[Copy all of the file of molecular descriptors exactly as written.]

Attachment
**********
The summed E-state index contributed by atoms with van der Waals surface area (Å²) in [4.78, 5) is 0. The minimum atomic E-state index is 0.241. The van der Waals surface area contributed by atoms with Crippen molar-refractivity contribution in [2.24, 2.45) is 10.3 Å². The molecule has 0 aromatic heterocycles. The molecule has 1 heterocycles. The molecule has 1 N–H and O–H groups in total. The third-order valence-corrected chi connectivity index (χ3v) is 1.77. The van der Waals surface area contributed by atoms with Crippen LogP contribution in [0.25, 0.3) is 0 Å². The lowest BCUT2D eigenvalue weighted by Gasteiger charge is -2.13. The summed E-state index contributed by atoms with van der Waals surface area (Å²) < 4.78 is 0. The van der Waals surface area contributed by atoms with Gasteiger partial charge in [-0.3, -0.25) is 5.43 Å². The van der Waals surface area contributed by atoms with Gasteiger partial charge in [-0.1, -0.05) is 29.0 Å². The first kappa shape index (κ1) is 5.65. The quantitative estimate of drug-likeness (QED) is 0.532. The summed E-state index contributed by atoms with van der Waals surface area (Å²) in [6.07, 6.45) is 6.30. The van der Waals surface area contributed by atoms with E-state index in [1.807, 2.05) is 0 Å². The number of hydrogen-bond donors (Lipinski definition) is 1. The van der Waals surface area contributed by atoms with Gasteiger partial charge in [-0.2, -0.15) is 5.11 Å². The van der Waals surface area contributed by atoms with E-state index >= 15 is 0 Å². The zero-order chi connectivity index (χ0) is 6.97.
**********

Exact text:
The summed E-state index contributed by atoms with van der Waals surface area (Å²) in [4.78, 5) is 0. The minimum atomic E-state index is 0.241. The van der Waals surface area contributed by atoms with Crippen molar-refractivity contribution in [2.24, 2.45) is 10.3 Å². The molecule has 0 aromatic heterocycles. The molecule has 1 heterocycles. The molecule has 1 N–H and O–H groups in total. The third-order valence-corrected chi connectivity index (χ3v) is 1.77. The van der Waals surface area contributed by atoms with Crippen LogP contribution in [0.25, 0.3) is 0 Å². The lowest BCUT2D eigenvalue weighted by Gasteiger charge is -2.13. The summed E-state index contributed by atoms with van der Waals surface area (Å²) < 4.78 is 0. The van der Waals surface area contributed by atoms with Gasteiger partial charge in [-0.3, -0.25) is 5.43 Å². The van der Waals surface area contributed by atoms with Gasteiger partial charge in [-0.1, -0.05) is 29.0 Å². The first kappa shape index (κ1) is 5.65. The quantitative estimate of drug-likeness (QED) is 0.532. The summed E-state index contributed by atoms with van der Waals surface area (Å²) in [6.07, 6.45) is 6.30. The van der Waals surface area contributed by atoms with E-state index in [1.807, 2.05) is 0 Å². The number of hydrogen-bond donors (Lipinski definition) is 1. The van der Waals surface area contributed by atoms with Gasteiger partial charge in [-0.2, -0.15) is 5.11 Å². The van der Waals surface area contributed by atoms with E-state index >= 15 is 0 Å². The zero-order chi connectivity index (χ0) is 6.97.